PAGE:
Select Page

Social media is what I would call a “buzz word.” Like big data, it’s talked about a lot, seems to be shaping the course of the universe, and from my perspective, is very ill-defined. So in the spirit of avoiding being one of those talking heads that blathers on about something without actually providing a clear definition to make sure everyone is on the same page, I decided to dedicate my very first Social Media Musings blog post to defining social media.

On the one hand, defining social media is a hefty task, but on the other hand social media itself emerged within a specific context that helps us to pinpoint a clear definition. The most common definition of social media thrown around is the one listed on Wikipedia from Andreas Kaplan and Michael Haenlein which defines social media as, “a group of Internet-based applications that build on the ideological multi faceted and technological foundations of Web 2.0, and that allow the creation and exchange of user-generated content.” Though this definition is entirely accurate, it conveys almost nothing to 90% of the population. It only really means anything to social media nerds like myself that have followed the Web 2.0 movement with avid attention and admiration.

So, my goal is to share a definition of social media that is a bit more accessible and meaningful. After lots of thought and research here’s my definition of social media (drum roll please…):

Social media can be defined as any online platform or channel for publishing and disseminating user-generated content.

Now that I’ve released my official definition of social media, I need to give credit where credit is due. I developed this definition primarily from Heidi Cohen’s blog post 30 Social Media Definitions. By having so many definitions of social media in one spot I was able to develop my own unique take.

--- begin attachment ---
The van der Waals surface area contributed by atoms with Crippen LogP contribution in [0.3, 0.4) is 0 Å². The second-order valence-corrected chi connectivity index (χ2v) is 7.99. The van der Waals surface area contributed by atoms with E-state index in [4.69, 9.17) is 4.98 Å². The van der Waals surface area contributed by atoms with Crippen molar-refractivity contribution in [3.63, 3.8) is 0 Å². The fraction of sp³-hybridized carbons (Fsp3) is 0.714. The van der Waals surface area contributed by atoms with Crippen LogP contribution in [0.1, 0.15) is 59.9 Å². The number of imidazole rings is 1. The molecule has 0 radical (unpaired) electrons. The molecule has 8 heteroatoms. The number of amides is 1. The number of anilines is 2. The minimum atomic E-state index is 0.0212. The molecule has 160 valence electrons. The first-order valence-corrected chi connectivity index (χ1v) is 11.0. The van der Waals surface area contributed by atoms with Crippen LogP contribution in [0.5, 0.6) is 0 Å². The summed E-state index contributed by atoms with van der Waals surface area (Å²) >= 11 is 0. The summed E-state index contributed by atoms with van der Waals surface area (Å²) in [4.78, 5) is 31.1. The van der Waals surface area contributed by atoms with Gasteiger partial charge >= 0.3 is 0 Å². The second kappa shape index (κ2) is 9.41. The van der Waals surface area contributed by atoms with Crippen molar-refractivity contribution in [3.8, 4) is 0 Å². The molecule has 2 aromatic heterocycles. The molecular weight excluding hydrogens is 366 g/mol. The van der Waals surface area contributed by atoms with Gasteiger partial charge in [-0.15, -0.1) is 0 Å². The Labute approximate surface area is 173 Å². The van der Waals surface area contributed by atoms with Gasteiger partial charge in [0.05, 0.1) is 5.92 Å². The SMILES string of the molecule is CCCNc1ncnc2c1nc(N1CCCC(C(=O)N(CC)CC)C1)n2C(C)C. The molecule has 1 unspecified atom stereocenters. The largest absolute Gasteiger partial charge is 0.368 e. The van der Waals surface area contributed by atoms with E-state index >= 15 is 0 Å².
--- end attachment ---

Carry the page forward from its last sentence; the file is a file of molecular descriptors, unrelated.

There are three parts of my definition of social media that capture what’s significant about social media, and why it is in fact changing the shape of the universe: 1) online, 2) publishing and disseminating, 3) user-generated content. It’s these three elements that make social media a game changer. The first element, the online component is important because it makes data mobile and accessible. Rather than having to carry around filing cabinets of information with us all the time, the internet allows us to have access to unimaginable amounts of data and information at our fingertips through devices such as computers, smartphones, and tablets, and gives us easy access to that information through search engines such as Google.

The second and third component of my definition of social media – publishing and disseminating, and user-generated content – go hand in hand. Together they hit upon the public nature of social media. Through social media content developed by individuals can become published and disseminated, publicly. This means that anyone out there with the internet access and a device on which to access the internet can develop content that reaches a large number of people because social networking sites focus on developing large networks of connected people. This is significant because it puts the power of information, publishing, and dissemination into the hands of everyday individuals. It’s also significant because armed with this ability, power shifts away from institutions and into the hands of people.